Cyberbullying and nonconsensual pornography (otherwise known as “revenge porn”) are two of the most common ways in which videos are misused online to harm others. Arming yourself with knowledge of the laws, policies and legal developments surrounding these types of video misuse can empower you take action or help someone who may be affected.
Cyberbullying is bullying that occurs through direct text messaging, in forums, on social media, or via any other online platform or website where people can view, participate in, or share content. According to stopbullying.gov, a website managed by the U.S. Department of Health and Human Services, “cyberbullying includes sending, posting, or sharing negative, harmful, false, or mean content about someone else [and can] include sharing personal or private information about someone else causing embarrassment or humiliation.”
Bullying can take many forms, including video content. A bully can post a video disparaging or making fun of his or her victim, or upload an embarrassing or personal video of the victim without consent. Or, as was the case in Los Angeles in December 2016, a bully can physically attack a victim, have the attack videotaped, and then post that video online as a form of cyberbullying.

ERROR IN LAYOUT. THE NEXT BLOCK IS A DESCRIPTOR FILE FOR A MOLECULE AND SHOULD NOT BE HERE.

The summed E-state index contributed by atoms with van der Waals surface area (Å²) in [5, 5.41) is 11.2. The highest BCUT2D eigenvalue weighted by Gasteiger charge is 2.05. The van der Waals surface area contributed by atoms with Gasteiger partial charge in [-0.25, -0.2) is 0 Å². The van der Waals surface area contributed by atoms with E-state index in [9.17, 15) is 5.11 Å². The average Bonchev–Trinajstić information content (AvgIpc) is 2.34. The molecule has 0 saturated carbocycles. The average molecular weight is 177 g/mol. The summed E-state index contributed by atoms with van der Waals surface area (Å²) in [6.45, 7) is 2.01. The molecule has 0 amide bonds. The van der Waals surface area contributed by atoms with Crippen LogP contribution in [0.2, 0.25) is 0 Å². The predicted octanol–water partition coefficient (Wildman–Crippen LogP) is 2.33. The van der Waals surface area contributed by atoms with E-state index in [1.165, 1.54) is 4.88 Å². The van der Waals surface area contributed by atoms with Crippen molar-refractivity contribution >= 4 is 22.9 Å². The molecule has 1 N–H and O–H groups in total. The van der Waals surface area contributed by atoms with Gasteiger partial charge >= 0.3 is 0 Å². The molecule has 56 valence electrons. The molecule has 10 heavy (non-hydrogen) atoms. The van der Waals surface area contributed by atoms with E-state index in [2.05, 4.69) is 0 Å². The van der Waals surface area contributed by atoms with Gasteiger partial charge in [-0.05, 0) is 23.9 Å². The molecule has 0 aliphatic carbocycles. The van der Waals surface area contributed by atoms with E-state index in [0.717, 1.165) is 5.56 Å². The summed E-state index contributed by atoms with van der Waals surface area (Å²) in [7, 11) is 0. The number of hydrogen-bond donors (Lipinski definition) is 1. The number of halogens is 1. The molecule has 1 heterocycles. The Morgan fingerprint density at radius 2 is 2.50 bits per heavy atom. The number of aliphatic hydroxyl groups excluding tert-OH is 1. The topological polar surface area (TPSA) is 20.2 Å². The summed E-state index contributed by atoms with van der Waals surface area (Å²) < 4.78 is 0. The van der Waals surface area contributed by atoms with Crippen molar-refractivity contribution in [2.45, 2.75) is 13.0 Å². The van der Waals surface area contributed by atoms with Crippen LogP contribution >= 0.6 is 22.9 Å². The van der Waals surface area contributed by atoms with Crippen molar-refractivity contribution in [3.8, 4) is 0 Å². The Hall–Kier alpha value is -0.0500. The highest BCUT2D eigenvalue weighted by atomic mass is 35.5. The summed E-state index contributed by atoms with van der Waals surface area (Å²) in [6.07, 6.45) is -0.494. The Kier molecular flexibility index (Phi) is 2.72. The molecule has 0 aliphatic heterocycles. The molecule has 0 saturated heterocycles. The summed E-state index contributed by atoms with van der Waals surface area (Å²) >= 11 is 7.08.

Bullying can take many forms, including video content.
Jordan Peisner, a 14 year old from the Los Angeles neighborhood of West Hills, was sucker punched by another teenager while a third person stood by recording the attack. The punch resulted in a concussion, skull fracture, ruptured eardrum, hearing loss and more, but that didn’t stop the bullies from posting the video on SnapChat where it went viral. The attacker was subject to criminal prosecution but the videographer was ultimately not held accountable. Local lawmakers were upset with this lack of accountability. They proposed a bill dubbed “Jordan’s Law,” that would make the malicious recording of such an assault a felony, and deem the videographer an accomplice in the act. It was proposed in early 2017, shortly after the attack, and became California law in October of 2017.